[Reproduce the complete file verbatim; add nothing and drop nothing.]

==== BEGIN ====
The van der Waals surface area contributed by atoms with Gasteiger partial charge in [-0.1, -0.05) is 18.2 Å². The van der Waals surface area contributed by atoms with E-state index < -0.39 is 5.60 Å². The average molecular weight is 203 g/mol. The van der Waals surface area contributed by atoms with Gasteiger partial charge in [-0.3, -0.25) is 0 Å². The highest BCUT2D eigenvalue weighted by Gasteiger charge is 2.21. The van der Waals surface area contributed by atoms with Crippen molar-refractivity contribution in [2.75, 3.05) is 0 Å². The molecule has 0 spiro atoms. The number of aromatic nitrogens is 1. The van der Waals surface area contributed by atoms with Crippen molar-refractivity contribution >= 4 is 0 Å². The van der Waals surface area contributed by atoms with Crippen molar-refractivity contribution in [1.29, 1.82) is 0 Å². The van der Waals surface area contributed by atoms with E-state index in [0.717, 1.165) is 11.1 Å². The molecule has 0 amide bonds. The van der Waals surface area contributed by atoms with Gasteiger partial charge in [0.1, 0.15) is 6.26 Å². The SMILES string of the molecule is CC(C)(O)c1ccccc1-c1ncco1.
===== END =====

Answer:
The van der Waals surface area contributed by atoms with Gasteiger partial charge in [-0.1, -0.05) is 18.2 Å². The van der Waals surface area contributed by atoms with E-state index < -0.39 is 5.60 Å². The average molecular weight is 203 g/mol. The van der Waals surface area contributed by atoms with Gasteiger partial charge in [-0.3, -0.25) is 0 Å². The highest BCUT2D eigenvalue weighted by Gasteiger charge is 2.21. The van der Waals surface area contributed by atoms with Crippen molar-refractivity contribution in [2.75, 3.05) is 0 Å². The molecule has 0 spiro atoms. The number of aromatic nitrogens is 1. The van der Waals surface area contributed by atoms with Crippen molar-refractivity contribution >= 4 is 0 Å². The van der Waals surface area contributed by atoms with Crippen molar-refractivity contribution in [1.29, 1.82) is 0 Å². The van der Waals surface area contributed by atoms with E-state index in [0.717, 1.165) is 11.1 Å². The molecule has 0 amide bonds. The van der Waals surface area contributed by atoms with Gasteiger partial charge in [0.1, 0.15) is 6.26 Å². The SMILES string of the molecule is CC(C)(O)c1ccccc1-c1ncco1.